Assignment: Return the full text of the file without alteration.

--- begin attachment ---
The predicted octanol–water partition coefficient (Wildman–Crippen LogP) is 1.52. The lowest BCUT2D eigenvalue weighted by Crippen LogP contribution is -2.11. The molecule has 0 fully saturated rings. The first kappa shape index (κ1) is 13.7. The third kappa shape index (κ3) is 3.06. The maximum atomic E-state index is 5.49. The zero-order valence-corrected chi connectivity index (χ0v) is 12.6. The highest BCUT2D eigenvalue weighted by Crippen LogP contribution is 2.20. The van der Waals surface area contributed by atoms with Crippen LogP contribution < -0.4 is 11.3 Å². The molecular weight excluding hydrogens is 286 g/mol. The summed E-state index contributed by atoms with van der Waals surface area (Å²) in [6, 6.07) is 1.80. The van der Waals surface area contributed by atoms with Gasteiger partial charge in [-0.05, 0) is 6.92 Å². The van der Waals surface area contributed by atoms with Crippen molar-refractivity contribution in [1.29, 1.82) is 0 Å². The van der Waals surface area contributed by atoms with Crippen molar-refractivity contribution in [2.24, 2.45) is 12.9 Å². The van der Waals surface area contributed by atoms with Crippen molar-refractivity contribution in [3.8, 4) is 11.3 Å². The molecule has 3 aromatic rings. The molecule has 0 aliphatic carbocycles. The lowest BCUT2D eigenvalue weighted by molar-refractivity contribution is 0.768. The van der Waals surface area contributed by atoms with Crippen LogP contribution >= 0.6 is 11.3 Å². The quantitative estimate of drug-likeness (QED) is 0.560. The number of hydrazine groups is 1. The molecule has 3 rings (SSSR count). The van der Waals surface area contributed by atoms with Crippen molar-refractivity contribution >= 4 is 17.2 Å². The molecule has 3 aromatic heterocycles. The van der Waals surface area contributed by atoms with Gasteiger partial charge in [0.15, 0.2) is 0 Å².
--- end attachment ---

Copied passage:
The predicted octanol–water partition coefficient (Wildman–Crippen LogP) is 1.52. The lowest BCUT2D eigenvalue weighted by Crippen LogP contribution is -2.11. The molecule has 0 fully saturated rings. The first kappa shape index (κ1) is 13.7. The third kappa shape index (κ3) is 3.06. The maximum atomic E-state index is 5.49. The zero-order valence-corrected chi connectivity index (χ0v) is 12.6. The highest BCUT2D eigenvalue weighted by Crippen LogP contribution is 2.20. The van der Waals surface area contributed by atoms with Crippen LogP contribution < -0.4 is 11.3 Å². The molecular weight excluding hydrogens is 286 g/mol. The summed E-state index contributed by atoms with van der Waals surface area (Å²) in [6, 6.07) is 1.80. The van der Waals surface area contributed by atoms with Gasteiger partial charge in [-0.05, 0) is 6.92 Å². The van der Waals surface area contributed by atoms with Crippen molar-refractivity contribution in [1.29, 1.82) is 0 Å². The van der Waals surface area contributed by atoms with Crippen molar-refractivity contribution in [2.24, 2.45) is 12.9 Å². The van der Waals surface area contributed by atoms with Crippen molar-refractivity contribution in [3.8, 4) is 11.3 Å². The molecule has 3 aromatic rings. The molecule has 0 aliphatic carbocycles. The lowest BCUT2D eigenvalue weighted by molar-refractivity contribution is 0.768. The van der Waals surface area contributed by atoms with Crippen LogP contribution >= 0.6 is 11.3 Å². The quantitative estimate of drug-likeness (QED) is 0.560. The number of hydrazine groups is 1. The molecule has 3 rings (SSSR count). The van der Waals surface area contributed by atoms with Crippen molar-refractivity contribution >= 4 is 17.2 Å². The molecule has 3 aromatic heterocycles. The van der Waals surface area contributed by atoms with Gasteiger partial charge in [0.15, 0.2) is 0 Å².